This is a record which will surprise not the “yellow vests” who are protesting against the heaviness of the taxes. For the third consecutive year, France has the highest level of taxation in the year 2017, according to data published by Eurostat on Wednesday. Last year, the tax revenues (taxes and contributions) were weighed 48.4 per cent of GDP in france, compared to 47.3 per cent in Belgium and 46.5 % in Denmark, the two other countries on the podium.
First on the list for 2015, France has seen the tax wedge increase of 0.7 percentage point in 2017. She distance, and a few more still Belgium and appears fifth in the ranking of countries that most increased the tax last year, behind Cyprus, Luxembourg, Slovakia and Malta. Many countries that have, despite this increase, a tax is very light.
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Taxes, taxes and social security contributions have increased in the fifteen countries of the european Union
More generally, taxes and social security contributions have increased in fifteen countries out of 28 in the european Union (EU). They declined, however, in thirteen States, including Hungary, Romania and Estonia.
The average of the EU amounted to 40.2 % of GDP in 2017, up 0.3 % compared to 2016. Ireland remains the country with the tax would be the most advantageous, with a rate of compulsory deduction of 23.5 %. An exceptionally low within the Old Continent, more than two times lower than that of France.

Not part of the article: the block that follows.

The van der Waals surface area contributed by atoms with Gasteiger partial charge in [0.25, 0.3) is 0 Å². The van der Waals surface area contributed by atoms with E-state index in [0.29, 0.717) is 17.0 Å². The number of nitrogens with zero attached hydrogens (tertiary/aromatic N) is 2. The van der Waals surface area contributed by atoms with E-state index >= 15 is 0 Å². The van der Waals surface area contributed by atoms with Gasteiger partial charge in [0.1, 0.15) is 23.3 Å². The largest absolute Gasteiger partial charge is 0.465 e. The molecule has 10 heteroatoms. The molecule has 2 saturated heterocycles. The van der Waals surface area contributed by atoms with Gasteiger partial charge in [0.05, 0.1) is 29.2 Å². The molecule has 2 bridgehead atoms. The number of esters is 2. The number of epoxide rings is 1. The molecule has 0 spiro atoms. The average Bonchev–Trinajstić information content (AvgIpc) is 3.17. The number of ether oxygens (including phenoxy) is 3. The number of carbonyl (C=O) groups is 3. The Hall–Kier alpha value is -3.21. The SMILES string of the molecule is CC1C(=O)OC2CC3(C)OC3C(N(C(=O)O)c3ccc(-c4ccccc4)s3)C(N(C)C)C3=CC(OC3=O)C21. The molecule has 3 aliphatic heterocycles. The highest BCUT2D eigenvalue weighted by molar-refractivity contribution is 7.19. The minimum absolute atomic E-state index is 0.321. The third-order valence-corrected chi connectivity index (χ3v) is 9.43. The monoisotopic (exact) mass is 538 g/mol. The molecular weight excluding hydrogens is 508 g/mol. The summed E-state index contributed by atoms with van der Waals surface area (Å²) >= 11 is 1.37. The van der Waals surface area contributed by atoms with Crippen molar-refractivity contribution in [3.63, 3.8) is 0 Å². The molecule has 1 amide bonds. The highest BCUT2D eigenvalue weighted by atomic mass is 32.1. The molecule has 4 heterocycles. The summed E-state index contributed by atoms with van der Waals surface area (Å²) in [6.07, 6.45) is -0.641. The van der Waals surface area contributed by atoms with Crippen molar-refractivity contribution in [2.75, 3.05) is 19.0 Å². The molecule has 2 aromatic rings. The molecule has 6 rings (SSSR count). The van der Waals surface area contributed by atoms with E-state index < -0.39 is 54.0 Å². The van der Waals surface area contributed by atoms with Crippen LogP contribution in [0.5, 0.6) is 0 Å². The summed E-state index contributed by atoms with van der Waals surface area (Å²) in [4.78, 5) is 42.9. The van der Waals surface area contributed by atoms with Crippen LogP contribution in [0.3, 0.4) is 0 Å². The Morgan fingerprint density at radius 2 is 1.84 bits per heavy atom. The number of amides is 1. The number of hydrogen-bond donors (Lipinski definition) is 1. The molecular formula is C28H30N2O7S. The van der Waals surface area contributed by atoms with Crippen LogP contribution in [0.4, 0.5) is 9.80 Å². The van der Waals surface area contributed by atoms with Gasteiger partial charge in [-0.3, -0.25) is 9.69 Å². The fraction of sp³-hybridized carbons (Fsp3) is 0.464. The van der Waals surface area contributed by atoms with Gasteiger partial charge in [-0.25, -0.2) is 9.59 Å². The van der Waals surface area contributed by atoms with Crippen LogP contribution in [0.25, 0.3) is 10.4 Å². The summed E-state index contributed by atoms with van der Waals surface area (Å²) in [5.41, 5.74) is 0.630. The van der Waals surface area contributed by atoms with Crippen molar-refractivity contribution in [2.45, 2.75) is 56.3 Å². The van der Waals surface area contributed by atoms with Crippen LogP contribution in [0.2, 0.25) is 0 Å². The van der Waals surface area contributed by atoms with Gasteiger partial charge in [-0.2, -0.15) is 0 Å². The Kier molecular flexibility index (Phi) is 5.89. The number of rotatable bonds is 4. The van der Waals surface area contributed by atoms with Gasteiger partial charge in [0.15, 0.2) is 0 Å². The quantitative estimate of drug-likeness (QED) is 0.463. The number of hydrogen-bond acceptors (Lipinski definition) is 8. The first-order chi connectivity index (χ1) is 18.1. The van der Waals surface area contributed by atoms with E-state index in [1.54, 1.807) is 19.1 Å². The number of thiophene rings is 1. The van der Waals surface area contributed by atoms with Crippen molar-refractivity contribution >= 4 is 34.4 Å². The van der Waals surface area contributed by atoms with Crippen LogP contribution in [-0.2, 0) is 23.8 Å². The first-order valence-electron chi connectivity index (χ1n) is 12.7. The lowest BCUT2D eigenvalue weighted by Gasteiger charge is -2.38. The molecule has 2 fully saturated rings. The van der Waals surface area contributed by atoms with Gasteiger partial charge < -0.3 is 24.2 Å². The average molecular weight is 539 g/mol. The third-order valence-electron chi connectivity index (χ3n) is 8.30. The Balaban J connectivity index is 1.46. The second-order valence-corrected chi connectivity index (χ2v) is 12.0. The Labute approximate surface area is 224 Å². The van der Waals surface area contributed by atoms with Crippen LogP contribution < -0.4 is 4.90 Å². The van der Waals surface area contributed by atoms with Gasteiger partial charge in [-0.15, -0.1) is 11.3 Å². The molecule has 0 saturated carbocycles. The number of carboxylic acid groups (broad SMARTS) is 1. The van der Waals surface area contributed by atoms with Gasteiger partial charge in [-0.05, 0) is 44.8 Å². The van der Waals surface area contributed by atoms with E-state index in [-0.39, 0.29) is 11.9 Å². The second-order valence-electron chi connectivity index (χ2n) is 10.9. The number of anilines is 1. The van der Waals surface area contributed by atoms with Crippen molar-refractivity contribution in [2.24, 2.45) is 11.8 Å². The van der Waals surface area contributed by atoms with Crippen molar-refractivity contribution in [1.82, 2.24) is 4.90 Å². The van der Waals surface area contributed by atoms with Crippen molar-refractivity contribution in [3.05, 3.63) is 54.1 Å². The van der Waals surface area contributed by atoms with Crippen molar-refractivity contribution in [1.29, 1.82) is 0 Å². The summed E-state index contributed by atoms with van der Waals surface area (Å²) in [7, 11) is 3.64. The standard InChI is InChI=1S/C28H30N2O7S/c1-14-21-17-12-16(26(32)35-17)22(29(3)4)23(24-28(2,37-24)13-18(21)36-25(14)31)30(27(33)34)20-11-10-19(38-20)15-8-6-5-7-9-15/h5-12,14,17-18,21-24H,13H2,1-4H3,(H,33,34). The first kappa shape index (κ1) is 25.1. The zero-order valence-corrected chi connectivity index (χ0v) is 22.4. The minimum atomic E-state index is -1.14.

In detail, the France owes its first place to the importance of social contributions (18.8 percent of GDP, compared to 13.3 % on average in the EU). As regards taxes imposed on the income of households and their heritage, they weigh less heavily in France than on average in the EU.
according To the government – which does not apply the same methodology as Eurostat, the level of compulsory levies is expected to slightly decline this year and next year, 45.3% in 2017 to 45 % in 2018, and then to 44.2% in 2019. The goal of Emmanuel Macron is the lower of a point on the five-year term.